Challenges in Building for Fluency

Building fluency into code takes some effort. Explore if an extension function will be useful. Sometimes an infix method may help remove some clutter in code—to get rid of the dot and parenthesis. Maybe an implicit receiver will come to the rescue. You can choose from a number of techniques, and sometimes they may appear to conflict with one another. Let’s look at an example of this situation.

To use the infix notation, so you can remove the dot and parenthesis, you need an object reference. For instance, a person reference is needed to use infix notation to make the following fluent: person run "fast". But by using an implicit reference to the instance of this hypothetical Person class, we can get rid of the object reference in the call and write only run("fast"). Wait, it appears that we can either get rid of the dot along with parenthesis or we can dismiss the object reference, but not both. One work-around would be to use this instead of person since the implicit reference can be explicitly referenced using this. But writing this run "fast" doesn’t appeal to my fluency- demanding pallet. What gives?

It’s easy to get discouraged when we run into conflicts like this. But by step- ping back to the basics, we can think through ways to arrive at a working solution. Let’s devise a solution: to create a fluent syntax without dots, parenthesis, and this.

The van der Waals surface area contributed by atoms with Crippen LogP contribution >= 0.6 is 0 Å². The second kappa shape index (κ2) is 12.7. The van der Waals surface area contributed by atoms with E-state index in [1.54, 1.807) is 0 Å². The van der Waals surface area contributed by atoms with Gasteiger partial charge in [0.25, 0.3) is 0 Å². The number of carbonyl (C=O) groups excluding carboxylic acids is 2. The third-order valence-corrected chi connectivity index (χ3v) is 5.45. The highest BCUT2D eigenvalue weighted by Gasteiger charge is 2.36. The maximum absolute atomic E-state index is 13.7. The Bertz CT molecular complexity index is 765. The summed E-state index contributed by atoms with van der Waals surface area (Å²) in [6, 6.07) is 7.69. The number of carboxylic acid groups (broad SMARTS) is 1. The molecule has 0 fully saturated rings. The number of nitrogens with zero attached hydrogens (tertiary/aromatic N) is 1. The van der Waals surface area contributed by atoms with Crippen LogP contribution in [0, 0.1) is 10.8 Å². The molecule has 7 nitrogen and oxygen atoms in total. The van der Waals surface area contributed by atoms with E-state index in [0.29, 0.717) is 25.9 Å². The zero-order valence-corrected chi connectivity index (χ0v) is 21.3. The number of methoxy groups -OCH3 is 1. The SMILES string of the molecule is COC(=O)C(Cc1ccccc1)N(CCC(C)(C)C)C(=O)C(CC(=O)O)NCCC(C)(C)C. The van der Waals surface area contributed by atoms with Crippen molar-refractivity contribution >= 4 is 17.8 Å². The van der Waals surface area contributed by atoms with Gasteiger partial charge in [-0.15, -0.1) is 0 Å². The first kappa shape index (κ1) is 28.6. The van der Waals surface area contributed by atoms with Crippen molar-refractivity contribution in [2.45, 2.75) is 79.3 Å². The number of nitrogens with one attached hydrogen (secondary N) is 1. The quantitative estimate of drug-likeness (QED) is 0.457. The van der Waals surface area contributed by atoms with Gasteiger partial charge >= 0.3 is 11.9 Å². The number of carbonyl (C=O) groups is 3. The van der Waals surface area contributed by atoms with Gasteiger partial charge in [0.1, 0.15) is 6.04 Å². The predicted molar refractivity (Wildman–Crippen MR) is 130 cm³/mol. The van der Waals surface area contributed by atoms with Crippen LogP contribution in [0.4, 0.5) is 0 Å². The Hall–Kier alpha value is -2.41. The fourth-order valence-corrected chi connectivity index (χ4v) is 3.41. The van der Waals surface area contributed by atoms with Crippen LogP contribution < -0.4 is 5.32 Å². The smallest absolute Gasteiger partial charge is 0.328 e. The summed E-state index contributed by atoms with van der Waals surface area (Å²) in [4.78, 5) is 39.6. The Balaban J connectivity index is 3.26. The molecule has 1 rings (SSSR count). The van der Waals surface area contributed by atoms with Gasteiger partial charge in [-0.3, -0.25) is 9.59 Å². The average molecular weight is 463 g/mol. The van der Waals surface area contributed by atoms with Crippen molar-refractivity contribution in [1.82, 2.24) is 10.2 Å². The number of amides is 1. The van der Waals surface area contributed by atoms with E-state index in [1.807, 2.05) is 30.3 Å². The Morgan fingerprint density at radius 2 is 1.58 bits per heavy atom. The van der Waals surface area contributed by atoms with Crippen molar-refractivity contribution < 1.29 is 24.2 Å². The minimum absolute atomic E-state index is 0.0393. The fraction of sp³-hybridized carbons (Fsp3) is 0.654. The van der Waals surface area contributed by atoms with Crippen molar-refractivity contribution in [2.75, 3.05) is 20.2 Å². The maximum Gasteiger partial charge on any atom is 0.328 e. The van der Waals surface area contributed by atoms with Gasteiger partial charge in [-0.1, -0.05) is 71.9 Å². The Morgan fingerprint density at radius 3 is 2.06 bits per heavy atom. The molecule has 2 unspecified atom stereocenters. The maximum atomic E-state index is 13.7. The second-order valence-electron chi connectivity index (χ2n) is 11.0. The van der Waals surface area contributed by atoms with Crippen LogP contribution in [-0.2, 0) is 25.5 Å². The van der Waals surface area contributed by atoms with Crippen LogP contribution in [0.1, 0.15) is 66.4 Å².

Using extension functions

Suppose we’re creating an application that will keep track of events and dates. Maybe we want to mention that some event happened 2 days ago and another event will happen maybe 3 days from_now. With some extension functions, we can make the words roll off our tongues and emerge as code—Kotlin code, that is.

We’ll start with the code to extend the Int class with a days() method to facilitate the fluent domain-specific method call:

// DateUtil.kt
package datedsl

import java.util.Calendar 
import datedsl.DateUtil.Tense.*

infix fun Int.days(timing: DateUtil.Tense) = DateUtil(this, timing)

The newly injected days() method takes the yet-to-be-written DateUtil.Tense enum and returns an instance of the DateUtil class, also yet to be written. The import statement brings in the values of the enum into the scope for easy use with the when argument matching we’ll use soon.

The DateUtil class will take the number, the Int instance on which days() was called, and the given enum and take the necessary steps to return the appropriate date for the hypothetical event. Let’s take a look at the DateUtil class now.

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